Northern California Society for Psychoanalytic Psychology


In this series on applying for analytic training I will highlight qualities of self on which I relied and which I believe are essential for doing analytic work. These are self-reflectiveness, non-defensive curiosity, transparency and the capacity to face pain and difficult truths. Here, I will focus on my process in writing a personal statement.

The process of applying was, for me, very profound, as it forced me to look at myself and my life very carefully. Beginning with the personal statement, the instructions were utterly vague and unstructured: to provide an autobiography, no longer than. . . Well, what did this mean? Who was I, actually? How would writing about my life be relevant to being an analyst? What are the aspects of my life that are relevant?

After some soul-searching, I started from the beginning: my birth and my parents' lives before me. I had never before told the story of my whole life, from the beginning to the present. I found myself telling a particular story, a story about my own pain, sadness and loss, and my attempts to transform these in various ways throughout my life. I also talked about my passion for relating to and becoming deeply involved with people. I think these are two core aspects of my self, consistent threads running through everything I have done and been. I think these qualities formed the basis for my interest in thinking and working psychoanalytically.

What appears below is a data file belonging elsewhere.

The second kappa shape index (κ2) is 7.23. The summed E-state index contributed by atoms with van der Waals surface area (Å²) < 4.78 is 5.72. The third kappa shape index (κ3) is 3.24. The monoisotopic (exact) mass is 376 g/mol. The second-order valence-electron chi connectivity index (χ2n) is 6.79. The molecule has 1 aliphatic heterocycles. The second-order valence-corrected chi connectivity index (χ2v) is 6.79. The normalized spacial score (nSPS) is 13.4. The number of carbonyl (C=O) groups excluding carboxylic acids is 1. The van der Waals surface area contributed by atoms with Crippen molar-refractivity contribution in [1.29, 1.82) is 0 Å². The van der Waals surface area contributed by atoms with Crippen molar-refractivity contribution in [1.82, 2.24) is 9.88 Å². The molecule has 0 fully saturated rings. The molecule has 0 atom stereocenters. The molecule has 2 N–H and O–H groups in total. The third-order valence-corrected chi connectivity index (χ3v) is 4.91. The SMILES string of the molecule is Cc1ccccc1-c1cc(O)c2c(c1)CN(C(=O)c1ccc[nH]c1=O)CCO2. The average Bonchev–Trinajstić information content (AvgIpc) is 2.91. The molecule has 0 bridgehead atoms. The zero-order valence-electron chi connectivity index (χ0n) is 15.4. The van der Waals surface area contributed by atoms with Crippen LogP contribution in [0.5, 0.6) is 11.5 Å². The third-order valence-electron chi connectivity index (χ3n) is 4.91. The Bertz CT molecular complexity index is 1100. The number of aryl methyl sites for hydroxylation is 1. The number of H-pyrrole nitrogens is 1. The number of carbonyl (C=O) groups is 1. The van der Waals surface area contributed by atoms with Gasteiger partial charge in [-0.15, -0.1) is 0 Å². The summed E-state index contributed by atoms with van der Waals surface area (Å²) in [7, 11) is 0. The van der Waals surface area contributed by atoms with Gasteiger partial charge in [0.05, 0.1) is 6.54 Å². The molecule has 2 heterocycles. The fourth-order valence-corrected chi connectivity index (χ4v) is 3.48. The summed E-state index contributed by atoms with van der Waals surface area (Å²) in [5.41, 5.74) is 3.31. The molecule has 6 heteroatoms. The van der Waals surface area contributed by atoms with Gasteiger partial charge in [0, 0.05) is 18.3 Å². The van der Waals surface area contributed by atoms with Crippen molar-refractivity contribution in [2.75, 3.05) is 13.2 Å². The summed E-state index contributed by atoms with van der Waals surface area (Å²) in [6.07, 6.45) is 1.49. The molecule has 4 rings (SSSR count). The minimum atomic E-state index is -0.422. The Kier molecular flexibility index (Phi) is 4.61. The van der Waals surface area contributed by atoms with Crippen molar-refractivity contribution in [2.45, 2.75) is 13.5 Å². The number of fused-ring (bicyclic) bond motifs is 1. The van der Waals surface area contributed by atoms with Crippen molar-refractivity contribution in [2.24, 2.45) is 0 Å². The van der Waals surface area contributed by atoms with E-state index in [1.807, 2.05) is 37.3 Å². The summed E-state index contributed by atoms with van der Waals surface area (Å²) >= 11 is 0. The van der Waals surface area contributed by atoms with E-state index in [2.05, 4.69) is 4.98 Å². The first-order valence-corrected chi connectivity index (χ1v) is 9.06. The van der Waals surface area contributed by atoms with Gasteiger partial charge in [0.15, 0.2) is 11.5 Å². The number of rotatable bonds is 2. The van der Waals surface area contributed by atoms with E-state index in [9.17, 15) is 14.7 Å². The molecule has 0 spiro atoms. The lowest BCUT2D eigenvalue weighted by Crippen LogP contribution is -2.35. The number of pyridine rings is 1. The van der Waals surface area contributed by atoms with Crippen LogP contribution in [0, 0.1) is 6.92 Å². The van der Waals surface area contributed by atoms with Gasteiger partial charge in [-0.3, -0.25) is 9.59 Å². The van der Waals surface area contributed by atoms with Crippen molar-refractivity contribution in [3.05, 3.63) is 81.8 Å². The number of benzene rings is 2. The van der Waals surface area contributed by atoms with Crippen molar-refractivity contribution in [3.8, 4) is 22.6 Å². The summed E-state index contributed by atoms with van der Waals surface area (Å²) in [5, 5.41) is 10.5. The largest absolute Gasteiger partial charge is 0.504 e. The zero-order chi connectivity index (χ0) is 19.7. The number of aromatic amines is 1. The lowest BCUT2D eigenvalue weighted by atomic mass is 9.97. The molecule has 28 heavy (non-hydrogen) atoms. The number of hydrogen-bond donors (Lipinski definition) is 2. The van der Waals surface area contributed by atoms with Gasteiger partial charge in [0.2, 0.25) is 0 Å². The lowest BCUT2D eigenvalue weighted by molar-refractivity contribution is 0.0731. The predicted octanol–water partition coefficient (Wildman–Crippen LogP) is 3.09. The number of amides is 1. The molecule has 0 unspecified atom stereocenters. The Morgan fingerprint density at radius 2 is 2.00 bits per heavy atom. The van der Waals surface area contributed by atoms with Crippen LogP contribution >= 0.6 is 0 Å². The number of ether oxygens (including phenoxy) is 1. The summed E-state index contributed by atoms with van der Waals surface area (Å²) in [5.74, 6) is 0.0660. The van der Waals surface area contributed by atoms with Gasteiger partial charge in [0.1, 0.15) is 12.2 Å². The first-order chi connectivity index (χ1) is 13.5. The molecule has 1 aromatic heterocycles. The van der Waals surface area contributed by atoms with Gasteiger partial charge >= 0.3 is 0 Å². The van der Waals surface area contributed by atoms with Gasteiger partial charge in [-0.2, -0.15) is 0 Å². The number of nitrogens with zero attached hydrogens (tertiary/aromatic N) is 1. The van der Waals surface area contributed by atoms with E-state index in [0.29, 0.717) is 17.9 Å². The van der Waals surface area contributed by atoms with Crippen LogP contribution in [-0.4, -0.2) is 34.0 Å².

Another aspect of writing the statement (I will expand on this next month when I describe the personal interviews) is the need to feel some confidence about oneself while at the same time bear the insecurity of exposing deeply personal material. This involved, it seemed, the ability to tolerate what is unknown and uncertain about oneself. I believe that I felt I could bear this tension because I believed so strongly in those core aspects of my self. It seemed to me that I could rely and fall back on them, and that doing so helped me tolerate the more difficult, and inevitable, anxieties and insecurities.

Beth Steinberg, Ph.D.
President, NCSPP